Karadzic to fight extradition to war crime court

Radovan Karadzic is to fight Serbia's attempt to extradite him to the Netherlands to face a war crimes court.

Radovan Karadzic is to fight Serbia's attempt to extradite him to The Netherlands to face a war crimes court.

Karadzic's lawyer vowed to appeal against the extradition of the former Bosnian Serb chief to a United Nations tribunal.

Meanwhile, Serb nationalists attacked police in the capital Belgrade, lashing out against the new Western-leaning government that captured Karadzic, 63.

Riot police deployed in downtown Belgrade yesterday to keep about 200 members of the extremist Obraz group under control, but the demonstrators threw stones and clay pots at the officers, chanted: "Treason!" and tried to break through cordons.

Five demonstrators and a policeman were injured, doctors at Belgrade emergency clinic said.

"This is a hard day for Serbia," Tomislav Nikolic, leader of the ultra-nationalist Serbian Radical Party said. "(Karadzic was) a legend of the Serbian people."

From the village of Petnjica where Karadzic was born, a disgusted relative, Vukosav Karadzic, said he was "sorry he did not kill himself, but allowed himself to be captured".

Serb officials say they arrested the former wartime leader on Monday evening near Belgrade after more than a decade on the run. Karadzic had grown a long, white beard to conceal his identity and had lived freely for months in the capital before being arrested.

"His false identity was very convincing," said Vladimir Vukcevic, Serbia's war crimes prosecutor who co-ordinated the security forces arrest. "He had moved freely in public places."

Karadzic is sought on 11 charges of genocide, war crimes and crimes against humanity for his actions during Bosnia's 1992-1995 war. The psychiatrist-turned Serbian nationalist is accused of masterminding the deadly wartime siege of Sarajevo and the 1995 executions of up to 8,000 Muslim boys and men in Srebrenica.

While on the run in Serbia, the world's top fugitive worked at a private clinic and wrote for a Belgrade magazine, according to Serbian officials. Karadzic also lectured about meditation at a May festival in Belgrade.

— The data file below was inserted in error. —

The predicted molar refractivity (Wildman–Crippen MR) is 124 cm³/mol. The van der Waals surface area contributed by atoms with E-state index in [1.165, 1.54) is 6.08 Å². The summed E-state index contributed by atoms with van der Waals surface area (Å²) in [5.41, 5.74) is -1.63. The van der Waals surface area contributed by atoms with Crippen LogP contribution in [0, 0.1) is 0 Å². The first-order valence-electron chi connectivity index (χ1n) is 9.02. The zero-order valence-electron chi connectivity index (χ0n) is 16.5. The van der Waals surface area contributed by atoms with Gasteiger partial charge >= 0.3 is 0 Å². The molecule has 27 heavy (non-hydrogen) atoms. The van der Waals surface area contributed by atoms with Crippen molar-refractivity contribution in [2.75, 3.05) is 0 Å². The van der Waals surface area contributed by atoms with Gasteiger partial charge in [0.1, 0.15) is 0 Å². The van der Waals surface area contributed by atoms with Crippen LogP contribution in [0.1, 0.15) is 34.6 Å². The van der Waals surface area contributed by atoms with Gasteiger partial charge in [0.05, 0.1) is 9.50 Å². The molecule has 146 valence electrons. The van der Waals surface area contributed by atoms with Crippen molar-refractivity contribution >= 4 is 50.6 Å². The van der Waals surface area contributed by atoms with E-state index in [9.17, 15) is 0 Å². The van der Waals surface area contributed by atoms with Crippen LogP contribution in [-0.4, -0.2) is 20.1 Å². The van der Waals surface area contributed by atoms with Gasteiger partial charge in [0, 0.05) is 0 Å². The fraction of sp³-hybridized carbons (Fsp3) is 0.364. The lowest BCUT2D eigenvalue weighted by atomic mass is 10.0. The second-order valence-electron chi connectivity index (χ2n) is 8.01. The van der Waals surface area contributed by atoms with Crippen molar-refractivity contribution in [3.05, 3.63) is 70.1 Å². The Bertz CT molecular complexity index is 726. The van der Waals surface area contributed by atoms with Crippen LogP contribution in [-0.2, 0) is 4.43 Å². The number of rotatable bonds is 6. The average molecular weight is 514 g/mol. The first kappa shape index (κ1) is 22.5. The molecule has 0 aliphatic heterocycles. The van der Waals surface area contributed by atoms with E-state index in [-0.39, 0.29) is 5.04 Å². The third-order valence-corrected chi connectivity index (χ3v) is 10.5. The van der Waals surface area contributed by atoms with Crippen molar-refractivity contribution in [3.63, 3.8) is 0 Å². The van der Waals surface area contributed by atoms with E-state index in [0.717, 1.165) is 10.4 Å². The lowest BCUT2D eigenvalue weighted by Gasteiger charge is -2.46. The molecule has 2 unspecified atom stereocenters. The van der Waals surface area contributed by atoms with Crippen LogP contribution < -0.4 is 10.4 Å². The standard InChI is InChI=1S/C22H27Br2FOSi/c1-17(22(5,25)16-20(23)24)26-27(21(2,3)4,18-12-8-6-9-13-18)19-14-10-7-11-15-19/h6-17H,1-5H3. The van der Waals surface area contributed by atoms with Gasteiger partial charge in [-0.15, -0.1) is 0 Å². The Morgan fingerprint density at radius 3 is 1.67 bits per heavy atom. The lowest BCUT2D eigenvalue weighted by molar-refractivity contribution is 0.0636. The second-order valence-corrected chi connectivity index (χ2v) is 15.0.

To do all this, Karadzic used a false name: Dragan Dabic, government minister Rasim Ljajic said.

Mr Ljajic refused to reveal more details about Karadzic's arrest, saying Karadzic's movements were being analysed to help track down another war crimes suspect still at large, Bosnian Serb wartime commander Ratko Mladic.

Serbian security services found Karadzic while looking for Mladic, he said.

Karadzic was questioned early yesterday by a Serbian judge who later ruled that he could be handed over to the UN war crimes tribunal in The Hague, Netherlands, Mr Vukcevic said. Karadzic has three days to appeal.

His lawyer, Sveta Vujacic, said he would fight extradition on the last day, Friday, to thwart authorities' wishes for Karadzic's immediate transfer.

Karadzic appeared to have been arrested because of a change in political will.

Serbian president Boris Tadic's pro-Western government came to power only two weeks ago and appointed a new security chief, replacing an aide to former nationalist prime minister Vojislav Kostunica.

Liberal politician Nenad Canak said Mr Kostunica and his nationalists had protected Karadzic and Mladic for years and cherished their nationalist ideas.

That assessment matched comments from the former US ambassador to Bosnia, Richard Holbrooke, who said: "(Karadzic) was protected by people who knew who he was.

"Nato did not make an all-out effort to capture him at the beginning, in 1996, which was a terrible mistake. They knew exactly where he was. And then he slipped away and he was sheltered by people."

There was no immediate comment from Mr Kostunica on Karadzic's arrest.

European Union foreign ministers said the arrest helped Serbia's bid for EU membership, and German chancellor Angela Merkel called the arrest a "historic moment".

"The victims need to know: massive human rights violations do not go unpunished," she said in Berlin.

Karadzic's whereabouts had been a mystery since he went on the run in 1998, with his early hideouts reportedly including monasteries and mountain caves in remote eastern Bosnia.

Karadzic's family in Bosnia, banned from leaving the country over suspicions that they helped him elude capture, have asked to have the restrictions lifted.

His daughter Sonja said family members wanted to spend at least a few hours with Karadzic before his transfer to UN custody.

"For years we have not seen our father, husband and grandfather; my mother's health is not very good, and we do not have the financial means necessary to travel to Netherlands," she said.

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